The actors are the users attempting the operation as authenticated by the Directory Server. The targets are the objects that hold the information. What is missing is a way to describe permissions that tie a specific extended operation to them.

For this a new schema is necessary, based on a nice feature that is available in LDAP - sub-types.

New Schema#


IPA_OID.11.51 NAME 'ipaAllowedToPerform'
              DESC 'DNs allowed to perform an operation'
              SUP distinguishedName X-ORIGIN 'IPA-v3')
IPA_OID.11.52 NAME 'ipaProtectedOperation'
              DESC 'Operation to be protected'
              EQUALITY caseIgnoreMatch SYNTAX{128} )


IPA_OID.12.22 NAME 'ipaAllowedOperations'
              SUP top AUXILIARY
              DESC 'Class to apply access controls to arbitrary operations'
              MAY ( ipaAllowedToPerform $ ipaProtectedOperation ) X-ORIGIN 'IPA v3')

This schema allows to add the ipaAllowedToPerform attribute to an object, with a sub-type that indicates what special operation we want to allow. The DN in the value indicates who is allowed to perform the operation. The ipaProtectedOperation attribute is “virtual” and is only ever used in ACI instructions. An extended plugin that want to check if an operation is possible will check if operating on the ipaProtectedOperation;sub-type attribute is allowed but that operation will never actually be performed. However if it were nothing would really happen, a useless attribute may end up being added to an object, but that wouldn’t change the security properties of the operation.

New ACIs#

The extended operation uses 2 named sub-types: read_keys/write_keys. The read_keys sub-type identify the ability to retrieve a key, while write_keys allows someone to create a new key (from a password or a randomly generated one).

An example ACI rule to allow retrieval is this:

aci: (targetattr="ipaProtectedOperation;read_keys")(version 3.0; acl "Users allowed to retrieve keytab keys"; allow(read) userattr="ipaAllowedToPerform;read_keys#USERDN";)

For this ACI to have effect an attribute needs to be added to a target service entry like this:

dn: HTTP/,cn=services,cn=accounts,dc=example,dc=com
changetype: modify
add: objectclass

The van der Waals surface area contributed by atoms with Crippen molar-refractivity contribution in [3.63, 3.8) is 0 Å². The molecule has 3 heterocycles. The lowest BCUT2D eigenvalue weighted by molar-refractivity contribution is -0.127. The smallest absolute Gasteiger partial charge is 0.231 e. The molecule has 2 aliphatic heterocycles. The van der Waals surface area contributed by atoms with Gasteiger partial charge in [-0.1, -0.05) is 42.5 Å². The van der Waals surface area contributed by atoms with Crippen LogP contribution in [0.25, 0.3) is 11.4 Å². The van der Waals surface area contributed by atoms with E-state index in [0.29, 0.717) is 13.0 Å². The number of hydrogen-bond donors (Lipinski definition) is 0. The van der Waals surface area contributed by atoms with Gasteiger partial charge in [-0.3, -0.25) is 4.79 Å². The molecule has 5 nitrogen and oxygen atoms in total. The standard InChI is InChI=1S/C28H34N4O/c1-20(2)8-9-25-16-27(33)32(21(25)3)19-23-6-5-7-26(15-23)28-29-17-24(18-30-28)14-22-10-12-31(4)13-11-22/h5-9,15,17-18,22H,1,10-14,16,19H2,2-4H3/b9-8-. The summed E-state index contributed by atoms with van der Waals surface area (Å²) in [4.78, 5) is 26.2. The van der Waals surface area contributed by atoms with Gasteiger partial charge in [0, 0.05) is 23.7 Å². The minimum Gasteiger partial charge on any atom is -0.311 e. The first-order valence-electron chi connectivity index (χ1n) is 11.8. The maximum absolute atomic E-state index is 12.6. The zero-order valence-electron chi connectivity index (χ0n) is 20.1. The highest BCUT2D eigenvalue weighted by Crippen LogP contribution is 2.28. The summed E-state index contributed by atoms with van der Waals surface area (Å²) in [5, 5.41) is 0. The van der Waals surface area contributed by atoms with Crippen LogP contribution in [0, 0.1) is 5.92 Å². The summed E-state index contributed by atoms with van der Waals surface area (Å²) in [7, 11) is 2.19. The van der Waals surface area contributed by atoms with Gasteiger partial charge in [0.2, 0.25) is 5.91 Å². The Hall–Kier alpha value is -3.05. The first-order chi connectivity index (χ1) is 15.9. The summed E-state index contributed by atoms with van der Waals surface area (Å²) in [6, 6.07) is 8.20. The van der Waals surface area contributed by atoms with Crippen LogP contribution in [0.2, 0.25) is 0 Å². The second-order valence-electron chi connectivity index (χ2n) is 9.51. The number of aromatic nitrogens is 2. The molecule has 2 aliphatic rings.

objectclass: ipaAllowedOperations
add: ipaAllowedToPerform;read_key

With this ACI and attributes in place, and hosts can retrieve an existing keytab for the service HTTP on the host.

V4/Keytab Retrieval Management design page describes administration interface for setting the ipaAllowedToPerform attribute. CLI equivalent for the LDIF above is:

ipa service-allow-retrieve-keytab HTTP/ --hosts={,,}

Compatibility with older FreeIPA servers#

ipa-getkeytab falls back to the old extended operation for fetching new keys when an old server does not have the new extended operation.


The old setkeytab operation was used in conjunction with the managedBy attribute to allow to set keytabs by other entities. For example the host keytab is allowed, by default to request arbitrary services keys on the same hosts via the managedBy attribute.

In order to preserve this feature an additional ACI has been provided:

aci: (targetattr="ipaProtectedOperation;write_keys")(version 3.0; acl "Entities are allowed to rekey managed entries"; allow(write) userattr="managedby#USERDN";)

Feature Management#




ipa-getkeytab has a new -r switch:

`` -r, –retrieve Retrieve current keys without changing them``

How to Test#

Use Case: A load balancing cluster of HTTP server that allow GSSAPI/Krb5 negotiation (TBD)#

  1. Install FreeIPA server with DNS on a host, e.g. with hostname server.example.test

  2. Enroll FreeIPA clients client1.example.test and client2.example.test

  3. Create DNS A record client.example.test that has 2 forward addresses of client1.example.test and client2.example.test

  4. Add a new host client.example.test - there will be no client enrolled to it:

    ipa host-add client.example.test

  5. Add a new service HTTP/client.example.test:

    ipa service-add HTTP/client.example.test

  6. Allow client1.example.test and client2.example.test to read client.example.test Kerberos key by configuring ipaAllowedToPerform;read_key attribute following the example in New ACIs section.

    ipa service-allow-retrieve-keytab HTTP/client.example.test --hosts={client1.example.test,client2.example.test}

  7. On both client1.example.test and client2.example.test read the keytab for client.example.test

    ipa-getkeytab -r -s server.example.test -p HTTP/client.example.test -k /etc/httpd/conf/client.keytab

  8. Configure Apache with mod_auth_kerb on both clients and secure it with Kerberos

  9. With any FreeIPA user with valid Kerberos ticket, try to access web server on client.example.test. It should work fine whether forwarded to client1.example.test or client2.example.test

Category:FreeIPA V4 Test Plan Category:FreeIPA Test Plan